There are ways that people live out their faith in other countries, or even here in my own country, with which I do not agree; conversely, I am certain that there are ways that I live out my own faith that others both here and abroad would find problematic (For example, there are still many Christians who disagree with the ordination of women). However, this does not mean that I do not want to be the church with those other countries. I can vehemently disagree with someone and still recognize that they are an important part of the body of Christ.
I have found a home in my small church in the Susquehanna Conference. I will never abandon my home.
In the future, if the church splits, there may come a time when protections for women, people of color, and disabled clergy are lost along with the guaranteed appointment system. But even if that comes to pass, I will not voluntarily leave.
The United Methodist Church has already lost a substantial number of diverse voices. A split would only take more diverse voices and leave us missing a very important piece. If both conservatives and progressives leave the United Methodist Church, we will be left with nothing but the broken pieces in the middle.
My voice is needed—
and so is yours.
Final Word: A Sacred Vow & Holy Covenant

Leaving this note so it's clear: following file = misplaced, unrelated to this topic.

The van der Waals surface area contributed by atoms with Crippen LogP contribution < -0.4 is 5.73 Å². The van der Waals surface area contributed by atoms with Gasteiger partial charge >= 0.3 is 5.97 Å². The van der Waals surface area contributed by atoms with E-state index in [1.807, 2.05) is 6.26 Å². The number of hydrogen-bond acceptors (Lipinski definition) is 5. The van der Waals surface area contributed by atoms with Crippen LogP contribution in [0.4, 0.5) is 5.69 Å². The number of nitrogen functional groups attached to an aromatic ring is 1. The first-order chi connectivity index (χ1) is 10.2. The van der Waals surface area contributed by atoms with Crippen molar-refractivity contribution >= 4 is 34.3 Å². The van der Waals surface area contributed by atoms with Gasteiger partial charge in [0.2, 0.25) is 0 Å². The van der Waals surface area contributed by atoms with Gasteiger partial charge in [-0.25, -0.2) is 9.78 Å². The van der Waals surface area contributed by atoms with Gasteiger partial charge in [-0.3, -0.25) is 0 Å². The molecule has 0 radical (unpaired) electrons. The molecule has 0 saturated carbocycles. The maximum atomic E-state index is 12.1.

Previously, I had written a piece in UM Insight that used the metaphor of divorce when referring to the possibility of a schism, but in the end, whatever metaphor we choose, the fact remains that as ordained clergy in the United Methodist Church, the vows we made at ordination are a holy and sacred covenant.
During ordination, when the bishop and those gathered lay hands on those who have been presented for ordination, something truly sacred occurs.
Although laity, Licensed Local Pastors, Certified Lay Ministers, and Lay Servants are not ordained in the same way as elders, we are all united by our common baptismal vows. We are all important and sacred pieces of the body of Christ.
I hold a deep reverence for the vows I made at my ordination; therefore, I will uphold and followThe Book of Discipline,even if I disagree with parts of it. I disagree with parts of the Holy Bible, such as the prohibitions against women clergy (1 Corinthians 14.34 & 1 Timothy 2.11-12) but I will continue to do my best to live a life shaped by Holy Scripture and God’s grace.
I am a work in progress, striving ever onward toward perfection, and so is the United Methodist Church. We need all voices, including conservatives, progressives, centrists, and everyone in between, to make the body of Christ.
We stand to lose too much if we do not stand together.
Rev. Rebecca L. Holland (B.S. English Ed. & M.Div.) is an ordained elder serving fulltime in the Susquehanna Conference. She is the chair of the Disability Ministries Task Force of the Susquehanna Conference and she has been recognized by Path 1 Discipleship Ministries as an emerging young leader. Her articles related to inclusiveness, disability, and the church have been published by UM Insight, Bold Blind Beauty, and CAPTIVATING,among others. Her chapbook, Through My Good Eye: A Memoir in Verse is available from Amazon. All profits benefit the ministries ofChrist Community UMC, Altoona. She is a member of the Order of St. Luke. Rebecca writes about faith, books, and disability awareness on her blog at BeckieWrites.com.
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The article “Remain: What does the #UMC Stand to Lose in a Split? [Guest Post]” was originally posted on HackingChristianity.net. Please connect with the author UMJeremy on Twitter